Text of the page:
About The Region
The Upper East Region is located in the northern part of Ghana and is the second smallest of 10 administrative regions in Ghana, occupying a total land surface of 8,842 square kilometers or 2.7 per cent of the total land area of Ghana. The Upper East regional capital is Bolgatanga, sometimes referred to as Bolga. Other major towns in the region include Navrongo, Paga, Bawku and Zebilla.
The Upper East region shares borders to Burkina Faso to the north and Togo to the east. It lies between longitude 0° and 1° West, and latitudes 10° 30’N and 11°N. The region shares boundaries with Burkina Faso to the north, Togo to the east, Upper West Region to the west, and the Northern Region to the south. The Upper East region is divided into 15 districts, each headed by a district chief executive.
The Upper East Region historically is part of what used to be the upper Region (Upper East and Upper West), which was itself carved out of what used to be the Northern Region, on 1st July 1960. The Upper Region was later divided into Upper East and Upper West in 1983 during the regime of the Provisional National Defence Council (PNDC). The process actually started in 1980 when the current Upper East was administered on an experimental basis, as an autonomous Region, with Wa as the East Regional Municipal.
The center of population of the Upper East Region is located in its capital of Bolgatanga.
The population is primarily rural (79%) and scattered in dispersed settlements. The rural population was 87.1 per cent in 1984 and 84.3% in 2000. There was, thus, a 2.8 percentage point reduction in the rural share of the population between 1984 and 2000 and a further 5.3 per cent reduction between 2000 and 2010.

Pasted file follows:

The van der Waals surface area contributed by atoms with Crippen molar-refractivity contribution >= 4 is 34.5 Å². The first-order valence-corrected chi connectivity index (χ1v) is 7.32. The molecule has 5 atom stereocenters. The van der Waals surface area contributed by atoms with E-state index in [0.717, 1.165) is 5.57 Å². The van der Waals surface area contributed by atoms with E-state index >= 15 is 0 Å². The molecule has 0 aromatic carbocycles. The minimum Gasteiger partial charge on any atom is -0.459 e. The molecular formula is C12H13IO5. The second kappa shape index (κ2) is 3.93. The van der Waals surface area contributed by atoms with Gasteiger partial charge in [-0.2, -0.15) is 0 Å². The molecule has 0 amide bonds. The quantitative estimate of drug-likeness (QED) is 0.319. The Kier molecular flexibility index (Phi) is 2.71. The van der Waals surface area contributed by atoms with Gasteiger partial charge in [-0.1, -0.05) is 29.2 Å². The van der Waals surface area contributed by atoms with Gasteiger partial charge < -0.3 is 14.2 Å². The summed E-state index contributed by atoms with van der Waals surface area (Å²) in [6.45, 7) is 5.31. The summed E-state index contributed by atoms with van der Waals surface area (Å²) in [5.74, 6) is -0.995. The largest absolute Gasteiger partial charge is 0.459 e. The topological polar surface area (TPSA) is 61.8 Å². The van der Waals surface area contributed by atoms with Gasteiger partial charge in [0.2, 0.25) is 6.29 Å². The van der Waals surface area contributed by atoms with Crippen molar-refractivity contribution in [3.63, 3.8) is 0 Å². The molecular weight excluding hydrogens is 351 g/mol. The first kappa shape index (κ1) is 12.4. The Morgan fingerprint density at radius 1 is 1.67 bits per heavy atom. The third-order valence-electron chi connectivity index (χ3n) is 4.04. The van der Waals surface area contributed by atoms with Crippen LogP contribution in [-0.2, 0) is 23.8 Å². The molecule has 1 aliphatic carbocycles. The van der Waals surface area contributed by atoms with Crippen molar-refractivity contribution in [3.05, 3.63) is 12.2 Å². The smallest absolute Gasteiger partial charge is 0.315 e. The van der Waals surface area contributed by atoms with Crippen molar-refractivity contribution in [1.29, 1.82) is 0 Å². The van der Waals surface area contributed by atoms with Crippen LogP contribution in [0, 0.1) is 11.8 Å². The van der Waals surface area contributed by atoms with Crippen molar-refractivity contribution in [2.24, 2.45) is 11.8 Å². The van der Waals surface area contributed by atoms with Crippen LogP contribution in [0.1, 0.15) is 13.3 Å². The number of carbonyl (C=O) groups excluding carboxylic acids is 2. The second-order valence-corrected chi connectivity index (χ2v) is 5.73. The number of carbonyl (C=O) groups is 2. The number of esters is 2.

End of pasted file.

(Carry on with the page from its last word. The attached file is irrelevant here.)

With only 21 per cent of the population living in urban areas, the region is the least urbanized in Ghana. In fact, together with Upper West, they are the two regions with a less than 20 per cent urban population.
Ghanaian citizen by birth, childhood or parenthood constitutes 92.5 per cent of the population of the Upper East region. Naturalized Ghanaian citizens constitute 5.3 per cent.
Tour Sites in the Region
Paga Crocodile Pond
Paga Crocodile Pond is a sacred pond in Paga in the Upper East Region of Ghana, which is inhabited by West African crocodiles. Due to the friendliness of the reptiles, it has become popular among tourists and the pond is now reliant on tourism to ensure the population of crocodiles remain fed and healthy. It is also known as Chief’s pond.
The pond is located in Paga in the Upper East Region of Ghana, and is 44 kilometres (27 mi) outside Bolgatanga, the regional capital. It is inhabited by wild West African crocodiles, with some up to 90 years old.
The crocodiles are so tame that local children can swim in the pond alongside them without being harmed. Paga is known to be a trade center for centuries and closer to the Burkina Faso border. During the period of the slave traders in the mid-1800s, the Westerners used Paga as a gateway to the Gulf of Guinea which points from the north.
Though the Paga crocodiles are affable, there are instances where they mistaken humans for animals. Nonetheless, such accidents did not result in casualties in history. Apart from the main crocodile pond that is located in the heartland of the Paga town, there are numerous others in the suburbs.